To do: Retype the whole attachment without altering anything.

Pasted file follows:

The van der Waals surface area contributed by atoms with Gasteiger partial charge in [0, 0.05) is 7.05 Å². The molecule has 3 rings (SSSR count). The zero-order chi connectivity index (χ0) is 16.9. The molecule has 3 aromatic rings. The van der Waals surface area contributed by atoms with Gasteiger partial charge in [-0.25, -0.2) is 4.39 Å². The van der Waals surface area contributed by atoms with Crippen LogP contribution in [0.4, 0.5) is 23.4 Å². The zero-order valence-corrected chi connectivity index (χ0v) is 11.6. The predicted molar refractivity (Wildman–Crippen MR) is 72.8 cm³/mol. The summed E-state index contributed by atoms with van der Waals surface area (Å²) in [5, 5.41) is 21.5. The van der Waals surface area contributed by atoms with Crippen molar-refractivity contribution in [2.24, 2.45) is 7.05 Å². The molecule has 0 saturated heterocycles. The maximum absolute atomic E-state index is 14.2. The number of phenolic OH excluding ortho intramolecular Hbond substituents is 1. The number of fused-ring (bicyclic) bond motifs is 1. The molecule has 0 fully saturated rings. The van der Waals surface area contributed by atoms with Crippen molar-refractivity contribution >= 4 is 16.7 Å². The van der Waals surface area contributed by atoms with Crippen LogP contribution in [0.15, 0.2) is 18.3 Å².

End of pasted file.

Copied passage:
The van der Waals surface area contributed by atoms with Gasteiger partial charge in [0, 0.05) is 7.05 Å². The molecule has 3 rings (SSSR count). The zero-order chi connectivity index (χ0) is 16.9. The molecule has 3 aromatic rings. The van der Waals surface area contributed by atoms with Gasteiger partial charge in [-0.25, -0.2) is 4.39 Å². The van der Waals surface area contributed by atoms with Crippen LogP contribution in [0.4, 0.5) is 23.4 Å². The zero-order valence-corrected chi connectivity index (χ0v) is 11.6. The predicted molar refractivity (Wildman–Crippen MR) is 72.8 cm³/mol. The summed E-state index contributed by atoms with van der Waals surface area (Å²) in [5, 5.41) is 21.5. The van der Waals surface area contributed by atoms with Crippen molar-refractivity contribution in [2.24, 2.45) is 7.05 Å². The molecule has 0 saturated heterocycles. The maximum absolute atomic E-state index is 14.2. The number of phenolic OH excluding ortho intramolecular Hbond substituents is 1. The number of fused-ring (bicyclic) bond motifs is 1. The molecule has 0 fully saturated rings. The van der Waals surface area contributed by atoms with Crippen molar-refractivity contribution >= 4 is 16.7 Å². The van der Waals surface area contributed by atoms with Crippen LogP contribution in [0.15, 0.2) is 18.3 Å².